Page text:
Rushdie and ‘the Joker’

Helena Keeble recounting listening to Salman Rushdie at the London Literature Festival.

On 23 October, the London Literature Festival at the Southbank Centre hosted the novelist Salman Rushdie in conversation with Erica Wagner on his thirteenth novel, The Golden House. Rushdie is a British Indian novelist, well known for his 1981 novel, Midnight’s Children, which won both the Man Booker Prize during its year of publication.

Wagner opened the conversation, pondering on the character, ‘the Joker’ in The Golden House, asking why Rushdie didn’t call him Donald Trump. Rushdie wittily responded, ‘I didn’t want the name of the 45thpresident to be in my book. I thought it would pollute it in some way, and so I thought, in a deck of playing cards there’s only two cards that are unusual to play. One of them is the Trump, and the other is the Joker’, to which the audience broke into laughter. Rushdie explained that he ‘wanted to look at that rift in America’ in The Golden House. Surprisingly however, Rushdie admitted that his main character wasn’t based on Trump from the start.

‘The thing that is weirdest about this book is that, when I started writing it, no one was thinking about Trump. […] When the phenomenon on Trump started, I realised that I had a character who was a corrupt billionaire, […] who liked to have his name very big on buildings and had a much younger Eastern European trophy wife. I thought – what? It’s as if the thing had jumped off the pages from my book into the real world.’

Rushdie explained that in his writing he is ‘just trying to respond to the world I’m in.’ Rushdie described the subject of identity as ‘very much at the heart of the book’ due to it being an issue ‘everywhere at the moment’ with Brexit in the U.K. and Trump is creating the question – ‘What is it to be an American now?’ Rushdie therefore wanted to write this book since it is such a relevant issue.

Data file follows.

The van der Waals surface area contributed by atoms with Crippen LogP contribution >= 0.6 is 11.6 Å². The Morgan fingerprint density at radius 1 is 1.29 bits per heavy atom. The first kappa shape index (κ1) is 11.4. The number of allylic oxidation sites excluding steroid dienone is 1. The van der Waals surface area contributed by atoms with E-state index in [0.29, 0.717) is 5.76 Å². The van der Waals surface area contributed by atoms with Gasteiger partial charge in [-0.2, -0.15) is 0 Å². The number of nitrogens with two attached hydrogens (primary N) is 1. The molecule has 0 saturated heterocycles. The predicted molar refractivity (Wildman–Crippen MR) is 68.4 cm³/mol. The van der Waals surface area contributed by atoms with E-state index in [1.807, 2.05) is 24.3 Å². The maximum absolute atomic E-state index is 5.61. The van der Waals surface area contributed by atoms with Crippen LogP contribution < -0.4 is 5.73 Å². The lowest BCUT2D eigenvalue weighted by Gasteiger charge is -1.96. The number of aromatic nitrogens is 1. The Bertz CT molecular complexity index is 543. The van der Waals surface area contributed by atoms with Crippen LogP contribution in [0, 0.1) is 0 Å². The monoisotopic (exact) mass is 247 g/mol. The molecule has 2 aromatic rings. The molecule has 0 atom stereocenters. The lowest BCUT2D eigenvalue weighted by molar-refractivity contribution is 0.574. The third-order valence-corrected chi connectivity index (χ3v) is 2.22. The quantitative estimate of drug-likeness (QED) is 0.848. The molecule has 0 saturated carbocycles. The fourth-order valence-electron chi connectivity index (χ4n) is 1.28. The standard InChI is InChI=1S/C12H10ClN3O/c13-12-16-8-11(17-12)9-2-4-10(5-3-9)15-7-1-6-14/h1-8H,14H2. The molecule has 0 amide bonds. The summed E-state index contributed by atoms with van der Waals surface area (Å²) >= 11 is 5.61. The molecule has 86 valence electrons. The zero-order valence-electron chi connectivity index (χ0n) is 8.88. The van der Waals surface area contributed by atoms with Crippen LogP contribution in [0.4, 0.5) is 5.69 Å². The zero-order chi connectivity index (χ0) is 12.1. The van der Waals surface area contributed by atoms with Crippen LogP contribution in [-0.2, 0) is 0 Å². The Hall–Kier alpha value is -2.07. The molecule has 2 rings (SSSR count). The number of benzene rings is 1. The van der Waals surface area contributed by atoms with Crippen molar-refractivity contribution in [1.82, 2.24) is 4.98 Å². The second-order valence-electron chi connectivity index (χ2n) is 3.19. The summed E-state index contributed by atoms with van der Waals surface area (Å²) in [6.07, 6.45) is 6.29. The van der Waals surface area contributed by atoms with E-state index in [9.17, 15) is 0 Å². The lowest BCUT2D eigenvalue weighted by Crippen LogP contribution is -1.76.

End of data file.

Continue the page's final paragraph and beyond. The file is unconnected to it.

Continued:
Wagner then moved the conversation on to Rushdie’s fascination with storytelling. Interestingly, Rushdie studied History rather than Literature at university, which he claims ‘was very helpful to me as a writer.’ As a young novelist Rushdie found that he ‘needed a lot of architecture’ in order to write, but his development as a writer has allowed him to become freer: ‘What’s happened now is, I begin to think of it more like jazz. Yes, of course there is a kind of structure, but … I have more of a willingness to let it be discovered in the act of making it.’ Finally, Rushdie was asked more about the importance of story telling to which Rushdie finished the night highlighting our uniqueness as humans as storytellers, and the importance it holds to us.

‘We are the only creatures [on Earth] that tell stories. We are narrative creatures. We tell things in order to understand. That desire to be told a story, and to understand a story, is absolutely central to being Human. Stories aren’t always comforting. Sometimes they are things that people fight over. […] We are the creatures that tell stories… good or bad – it’s what we do!’